I’ve complained to the BBC about the make-up of the panel on Thursday’s Question Time. I was prompted to do so by the Scottish Greens’ official complaint, which seems to me to be quite justified. The Scottish Lib Dems were also short-changed by the inclusion on the panel of George Galloway of Respect and Nigel Farage of UKIP (neither of which parties have significant electoral support in Scotland), but the Scottish Greens have plainly come off worse, only having appeared on Question Time once in 14 years of continual representation in the Scottish Parliament.
Although Question Time’s for a UK-wide audience, on the relatively rare occasions when it’s recorded in Scotland I think it has a responsibility to accurately reflect Scottish politics to the rest of the nation as well as to Scotland itself, and I don’t believe that was done on this occasion.
Here’s the text of my complaint. I could have said more, but after writing this and précising a bit to fit more in, I only had about five characters space left.
The selection of panellists, although the programme made a feature of the independence debate and took place a week before a by-election, did not appropriately represent political viewpoints within Scotland.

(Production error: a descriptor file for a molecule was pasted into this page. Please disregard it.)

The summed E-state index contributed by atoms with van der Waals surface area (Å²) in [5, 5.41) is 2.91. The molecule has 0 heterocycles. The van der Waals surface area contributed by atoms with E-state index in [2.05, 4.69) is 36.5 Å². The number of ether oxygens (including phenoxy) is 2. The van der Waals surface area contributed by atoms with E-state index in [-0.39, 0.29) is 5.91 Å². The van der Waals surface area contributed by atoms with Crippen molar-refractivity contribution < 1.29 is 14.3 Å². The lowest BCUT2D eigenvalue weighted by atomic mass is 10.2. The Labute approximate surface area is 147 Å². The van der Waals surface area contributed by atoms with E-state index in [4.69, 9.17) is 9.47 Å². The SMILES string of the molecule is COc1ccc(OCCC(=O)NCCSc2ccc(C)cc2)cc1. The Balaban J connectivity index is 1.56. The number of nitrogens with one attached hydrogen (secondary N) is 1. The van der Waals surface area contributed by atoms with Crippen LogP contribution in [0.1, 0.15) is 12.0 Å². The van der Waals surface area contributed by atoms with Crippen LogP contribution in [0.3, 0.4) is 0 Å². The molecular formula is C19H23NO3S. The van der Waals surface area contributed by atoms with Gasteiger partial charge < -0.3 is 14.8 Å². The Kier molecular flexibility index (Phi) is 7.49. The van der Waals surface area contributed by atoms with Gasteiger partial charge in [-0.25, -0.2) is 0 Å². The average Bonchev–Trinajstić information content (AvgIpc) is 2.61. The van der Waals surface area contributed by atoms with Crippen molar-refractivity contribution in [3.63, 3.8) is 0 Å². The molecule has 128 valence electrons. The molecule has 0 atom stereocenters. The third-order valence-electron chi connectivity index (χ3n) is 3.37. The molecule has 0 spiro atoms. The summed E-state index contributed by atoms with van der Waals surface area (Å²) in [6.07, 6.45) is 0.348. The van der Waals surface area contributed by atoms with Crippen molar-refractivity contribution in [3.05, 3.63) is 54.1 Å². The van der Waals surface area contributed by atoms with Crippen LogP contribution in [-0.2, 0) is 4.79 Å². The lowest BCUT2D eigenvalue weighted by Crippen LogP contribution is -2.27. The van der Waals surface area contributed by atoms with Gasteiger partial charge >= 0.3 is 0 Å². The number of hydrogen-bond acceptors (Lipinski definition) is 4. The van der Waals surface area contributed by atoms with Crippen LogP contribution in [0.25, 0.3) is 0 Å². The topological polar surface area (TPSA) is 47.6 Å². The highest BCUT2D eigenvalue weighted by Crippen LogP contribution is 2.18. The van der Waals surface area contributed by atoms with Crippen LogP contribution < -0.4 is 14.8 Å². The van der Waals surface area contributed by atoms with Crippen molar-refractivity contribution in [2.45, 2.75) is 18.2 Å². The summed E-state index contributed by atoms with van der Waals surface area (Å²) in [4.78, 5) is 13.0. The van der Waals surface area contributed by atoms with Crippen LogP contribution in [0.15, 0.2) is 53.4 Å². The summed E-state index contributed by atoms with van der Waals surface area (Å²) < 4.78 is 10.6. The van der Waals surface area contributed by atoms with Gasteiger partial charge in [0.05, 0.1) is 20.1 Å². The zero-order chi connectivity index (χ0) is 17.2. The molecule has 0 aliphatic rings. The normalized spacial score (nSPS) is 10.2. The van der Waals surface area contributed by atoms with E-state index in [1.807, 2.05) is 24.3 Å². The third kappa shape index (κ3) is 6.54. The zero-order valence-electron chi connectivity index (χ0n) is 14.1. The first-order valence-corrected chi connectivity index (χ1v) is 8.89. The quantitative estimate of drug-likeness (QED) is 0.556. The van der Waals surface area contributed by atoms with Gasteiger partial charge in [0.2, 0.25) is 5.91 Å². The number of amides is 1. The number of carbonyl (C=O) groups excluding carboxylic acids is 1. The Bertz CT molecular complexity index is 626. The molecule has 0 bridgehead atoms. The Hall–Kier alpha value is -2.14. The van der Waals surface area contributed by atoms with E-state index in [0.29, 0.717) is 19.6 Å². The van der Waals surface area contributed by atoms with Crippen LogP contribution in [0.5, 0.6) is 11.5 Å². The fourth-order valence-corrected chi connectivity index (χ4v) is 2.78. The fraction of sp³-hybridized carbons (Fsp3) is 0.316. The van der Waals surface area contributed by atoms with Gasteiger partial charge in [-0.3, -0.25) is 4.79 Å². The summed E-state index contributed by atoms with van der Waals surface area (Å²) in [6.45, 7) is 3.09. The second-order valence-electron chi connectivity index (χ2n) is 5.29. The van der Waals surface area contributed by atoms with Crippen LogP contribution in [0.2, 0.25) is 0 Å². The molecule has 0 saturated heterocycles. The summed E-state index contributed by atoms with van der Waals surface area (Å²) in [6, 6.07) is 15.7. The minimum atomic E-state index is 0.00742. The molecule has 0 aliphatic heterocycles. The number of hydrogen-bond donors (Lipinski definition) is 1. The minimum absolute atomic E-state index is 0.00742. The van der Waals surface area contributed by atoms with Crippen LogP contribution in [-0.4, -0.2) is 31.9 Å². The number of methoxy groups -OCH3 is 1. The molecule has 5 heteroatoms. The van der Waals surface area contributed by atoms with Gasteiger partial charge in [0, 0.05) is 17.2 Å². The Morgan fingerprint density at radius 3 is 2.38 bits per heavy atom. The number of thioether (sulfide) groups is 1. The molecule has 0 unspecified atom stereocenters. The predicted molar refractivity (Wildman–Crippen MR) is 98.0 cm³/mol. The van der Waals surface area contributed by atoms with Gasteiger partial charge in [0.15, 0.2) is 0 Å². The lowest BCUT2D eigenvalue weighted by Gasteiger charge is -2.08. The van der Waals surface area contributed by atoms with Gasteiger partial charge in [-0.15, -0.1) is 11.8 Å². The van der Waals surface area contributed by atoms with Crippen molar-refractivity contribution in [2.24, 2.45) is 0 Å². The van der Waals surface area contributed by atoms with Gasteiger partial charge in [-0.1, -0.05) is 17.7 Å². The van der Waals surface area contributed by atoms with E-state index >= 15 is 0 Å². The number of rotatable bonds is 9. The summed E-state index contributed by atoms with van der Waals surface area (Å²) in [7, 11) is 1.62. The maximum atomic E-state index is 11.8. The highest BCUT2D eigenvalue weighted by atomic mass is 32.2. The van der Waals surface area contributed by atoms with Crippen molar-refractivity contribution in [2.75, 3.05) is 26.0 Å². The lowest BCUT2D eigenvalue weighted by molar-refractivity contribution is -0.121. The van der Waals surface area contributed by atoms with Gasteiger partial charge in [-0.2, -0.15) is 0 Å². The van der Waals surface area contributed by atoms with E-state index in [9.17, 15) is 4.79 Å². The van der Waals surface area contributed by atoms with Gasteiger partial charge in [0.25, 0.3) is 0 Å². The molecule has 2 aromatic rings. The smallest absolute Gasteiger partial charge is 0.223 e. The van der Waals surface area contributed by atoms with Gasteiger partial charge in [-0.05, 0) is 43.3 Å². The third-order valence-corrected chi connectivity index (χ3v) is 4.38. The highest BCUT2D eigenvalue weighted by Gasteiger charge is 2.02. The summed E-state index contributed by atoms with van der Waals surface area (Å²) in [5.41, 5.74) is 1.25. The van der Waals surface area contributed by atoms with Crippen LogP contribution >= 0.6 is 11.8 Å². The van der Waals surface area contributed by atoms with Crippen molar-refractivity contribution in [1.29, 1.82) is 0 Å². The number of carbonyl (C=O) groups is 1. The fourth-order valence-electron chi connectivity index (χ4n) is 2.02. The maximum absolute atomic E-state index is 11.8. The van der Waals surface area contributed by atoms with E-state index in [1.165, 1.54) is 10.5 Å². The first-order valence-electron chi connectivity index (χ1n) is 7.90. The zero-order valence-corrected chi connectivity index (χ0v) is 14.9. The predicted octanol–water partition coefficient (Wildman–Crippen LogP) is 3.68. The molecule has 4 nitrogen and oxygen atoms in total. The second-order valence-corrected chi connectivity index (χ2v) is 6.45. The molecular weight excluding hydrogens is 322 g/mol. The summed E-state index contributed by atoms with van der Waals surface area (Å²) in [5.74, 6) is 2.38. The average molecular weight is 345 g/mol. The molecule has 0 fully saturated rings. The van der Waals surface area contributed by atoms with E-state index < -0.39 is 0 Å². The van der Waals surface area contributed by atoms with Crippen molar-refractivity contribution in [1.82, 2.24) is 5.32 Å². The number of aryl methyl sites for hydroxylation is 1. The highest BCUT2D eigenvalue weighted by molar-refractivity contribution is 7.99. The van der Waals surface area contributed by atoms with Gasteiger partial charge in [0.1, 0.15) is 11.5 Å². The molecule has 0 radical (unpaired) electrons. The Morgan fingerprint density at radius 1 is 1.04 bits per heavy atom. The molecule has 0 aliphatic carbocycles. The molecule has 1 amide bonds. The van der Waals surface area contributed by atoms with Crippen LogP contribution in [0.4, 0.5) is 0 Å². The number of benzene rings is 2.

Two parties with significant electoral support and representation at Scottish Parliamentary level (the Scottish Liberal Democrats and the Scottish Green Party) were excluded in favour of politicians whose parties have neither (Respect and UKIP).
I recognise that Question Time is intended for a UK-wide audience, but it does that audience no favours to misrepresent the politics of Scotland; particularly when this appears to form part of a pattern of under-representing the Scottish Green Party, who have appeared on Question Time only once in 14 years of Holyrood representation.
I have listened to suggestions from the BBC and David Dimbleby that (a) this was not an independence special requiring a reflective panel and (b) "Question Time does not follow by-elections and never has". They do not stand up and I do not accept them. On independence, the audience was selected with a particular feature of the referendum in mind, and split evenly in terms of opinion; and more than half the programme spent on an independence question when the independence debate was not particularly prominent in the week's news. Functionally, it's clear this was an independence special; and Question Time has clearly responded to a by-election as recently as February (live from Eastleigh).
If you want to watch the programme and judge for yourself, you can find it on the iPlayer for the next 12 months. There are only three questions covered in the programme, and the independence one is second. In an hour long programme, it runs from roughly 17:25 to 50:25, so about 33 minutes. Oh, and the "particular feature of the referendum" that I mentioned was age; the audience was made up of 16 and 17 year olds, because people of that age will be able vote in the referendum.